Now let's discuss some of the services provided by APRI and ACOS.  They both provide a variety of services such as anonymous testing. Take Charge! Get tested! by APRI is a testing program which includes HIV, hepatitis C and syphilis. You are provided a safe and comfortable environment when tested. There are various on site times you can walk in for testing or you can also call to make an appointment. The rapid test gives you results in 20 minutes. It is a painless test no drawing of blood. If you are feeling nervous there is a questions/answers section on the website including information on LGBTQ friendly staff, parking, as well as about bringing a friend for support.  Taking the am I at risk test mentioned before is very helpful in knowing how often you should get tested.

If your result comes back reactive, you will need to get a confirmatory blood test. If it is determined you are positive, you will then need to seek medical care from a doctor. You are never alone. Our organizations will help and guide you through the process.  It is important to know that you can live a full life even if you have HIV. Other services that are provided are group counseling, psychiatric care, case management related to emergency financial assistance, nutrition, health insurance etc.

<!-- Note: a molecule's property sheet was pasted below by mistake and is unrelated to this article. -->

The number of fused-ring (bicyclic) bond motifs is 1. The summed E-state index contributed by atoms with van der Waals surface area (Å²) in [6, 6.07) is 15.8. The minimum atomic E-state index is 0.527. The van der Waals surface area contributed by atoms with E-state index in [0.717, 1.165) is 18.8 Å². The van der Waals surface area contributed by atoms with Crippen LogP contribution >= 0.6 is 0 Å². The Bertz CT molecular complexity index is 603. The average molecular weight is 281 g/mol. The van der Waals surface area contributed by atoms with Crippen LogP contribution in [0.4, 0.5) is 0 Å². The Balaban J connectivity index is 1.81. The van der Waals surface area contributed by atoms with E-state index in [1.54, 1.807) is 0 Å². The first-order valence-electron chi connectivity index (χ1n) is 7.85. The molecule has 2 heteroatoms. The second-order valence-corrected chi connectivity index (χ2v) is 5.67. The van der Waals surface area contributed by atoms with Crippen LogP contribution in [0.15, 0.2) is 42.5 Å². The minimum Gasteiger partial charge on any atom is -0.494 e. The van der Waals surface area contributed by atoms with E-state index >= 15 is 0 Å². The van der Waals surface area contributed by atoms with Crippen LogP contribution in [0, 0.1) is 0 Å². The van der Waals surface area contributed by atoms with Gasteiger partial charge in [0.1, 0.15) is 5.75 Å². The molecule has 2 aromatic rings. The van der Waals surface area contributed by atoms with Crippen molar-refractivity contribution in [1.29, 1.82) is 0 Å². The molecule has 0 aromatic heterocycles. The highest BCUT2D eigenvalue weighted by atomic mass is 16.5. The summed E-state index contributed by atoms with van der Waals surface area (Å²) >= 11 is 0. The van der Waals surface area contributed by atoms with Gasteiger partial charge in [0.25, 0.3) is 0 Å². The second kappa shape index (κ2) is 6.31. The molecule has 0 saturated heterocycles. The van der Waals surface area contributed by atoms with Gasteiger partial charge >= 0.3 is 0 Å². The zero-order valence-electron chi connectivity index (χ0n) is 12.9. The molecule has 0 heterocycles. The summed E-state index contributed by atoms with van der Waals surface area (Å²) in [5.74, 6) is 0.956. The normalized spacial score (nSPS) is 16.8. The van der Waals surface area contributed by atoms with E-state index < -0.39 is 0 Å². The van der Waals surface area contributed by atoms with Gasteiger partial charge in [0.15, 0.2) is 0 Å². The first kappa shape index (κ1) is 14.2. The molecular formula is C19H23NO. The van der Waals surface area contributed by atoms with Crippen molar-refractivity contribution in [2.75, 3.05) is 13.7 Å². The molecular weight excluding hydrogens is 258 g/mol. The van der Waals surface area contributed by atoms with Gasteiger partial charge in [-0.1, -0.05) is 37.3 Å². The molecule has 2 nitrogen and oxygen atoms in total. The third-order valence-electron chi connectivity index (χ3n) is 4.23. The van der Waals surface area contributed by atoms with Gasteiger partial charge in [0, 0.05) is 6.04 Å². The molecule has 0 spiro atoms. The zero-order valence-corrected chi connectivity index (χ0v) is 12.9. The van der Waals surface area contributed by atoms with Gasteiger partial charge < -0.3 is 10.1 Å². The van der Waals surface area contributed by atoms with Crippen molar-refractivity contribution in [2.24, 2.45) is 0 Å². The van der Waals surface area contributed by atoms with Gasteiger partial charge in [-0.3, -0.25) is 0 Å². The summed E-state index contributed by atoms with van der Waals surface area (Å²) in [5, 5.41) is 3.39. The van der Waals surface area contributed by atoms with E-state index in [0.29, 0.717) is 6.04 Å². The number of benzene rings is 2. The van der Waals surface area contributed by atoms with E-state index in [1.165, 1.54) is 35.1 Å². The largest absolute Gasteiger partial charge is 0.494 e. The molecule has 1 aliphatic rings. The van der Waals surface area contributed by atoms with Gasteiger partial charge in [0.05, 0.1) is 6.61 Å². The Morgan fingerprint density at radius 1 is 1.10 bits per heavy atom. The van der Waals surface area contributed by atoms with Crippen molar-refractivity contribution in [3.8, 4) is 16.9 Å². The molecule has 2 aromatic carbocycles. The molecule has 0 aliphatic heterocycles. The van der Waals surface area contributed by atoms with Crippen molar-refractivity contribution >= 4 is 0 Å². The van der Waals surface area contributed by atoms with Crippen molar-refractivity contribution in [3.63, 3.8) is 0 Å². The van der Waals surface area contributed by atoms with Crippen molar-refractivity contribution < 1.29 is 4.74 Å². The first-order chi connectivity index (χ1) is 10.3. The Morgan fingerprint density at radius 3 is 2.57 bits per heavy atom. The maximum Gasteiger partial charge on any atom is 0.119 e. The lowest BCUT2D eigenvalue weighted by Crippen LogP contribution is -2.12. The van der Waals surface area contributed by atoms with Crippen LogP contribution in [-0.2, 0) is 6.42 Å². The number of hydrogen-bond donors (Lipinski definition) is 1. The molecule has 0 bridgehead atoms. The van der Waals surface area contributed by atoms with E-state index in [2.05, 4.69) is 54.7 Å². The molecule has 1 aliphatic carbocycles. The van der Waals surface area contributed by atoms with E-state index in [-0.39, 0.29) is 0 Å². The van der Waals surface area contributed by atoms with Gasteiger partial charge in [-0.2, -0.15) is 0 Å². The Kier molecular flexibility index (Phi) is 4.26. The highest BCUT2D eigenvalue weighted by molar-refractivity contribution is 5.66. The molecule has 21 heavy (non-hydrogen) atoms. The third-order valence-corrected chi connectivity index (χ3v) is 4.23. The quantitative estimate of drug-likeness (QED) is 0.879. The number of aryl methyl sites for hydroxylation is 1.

Locally in Rhode Island AIDS Care Ocean State helps to provide housing for persons living with HIV at an assisted living facility called the Sunrise House. It is designed to offer clients a family atmosphere while providing essential care to encourage a healthy lifestyle. It includes medical adherence, case management, social support in a drug and alcohol free environment. 

ACOS also provides a Needle Exchange program locally.  The goal is to lower the risk of HIV transmission through IV drug use. A team travels to multiple areas of the state to offer counseling, prevention and education as well as referrals for substance abuse treatment. Every 9.5 minutes someone in the US is infected with HIV. It is important that we keep working on bringing these numbers down and providing as much education and information as possible. This is not possible without funding as well as volunteers.

In Rhode Island, we had our  2018 AIDS Walk/Run for life on Saturday April 21st.  This is the first time we incorporated a 5K run in the event.  It is a great event where teams can be created and fund raise together and there are local government officials who come and speak. Each year a person who has HIV/AIDS tells their personal story which is always very empowering for everyone to hear.  Seeing your community come together at countless events taking the time out of their busy schedules to help raise money for this cause is just absolutely amazing and continues to warm my heart everyday. It takes a team of heroes to get to zero! Get out there and get tested. Know your status. Learn more about your local HIV/AIDS prevention organizations.  Get out there and volunteer and make a difference. Lets all come together in the fight to get to zero!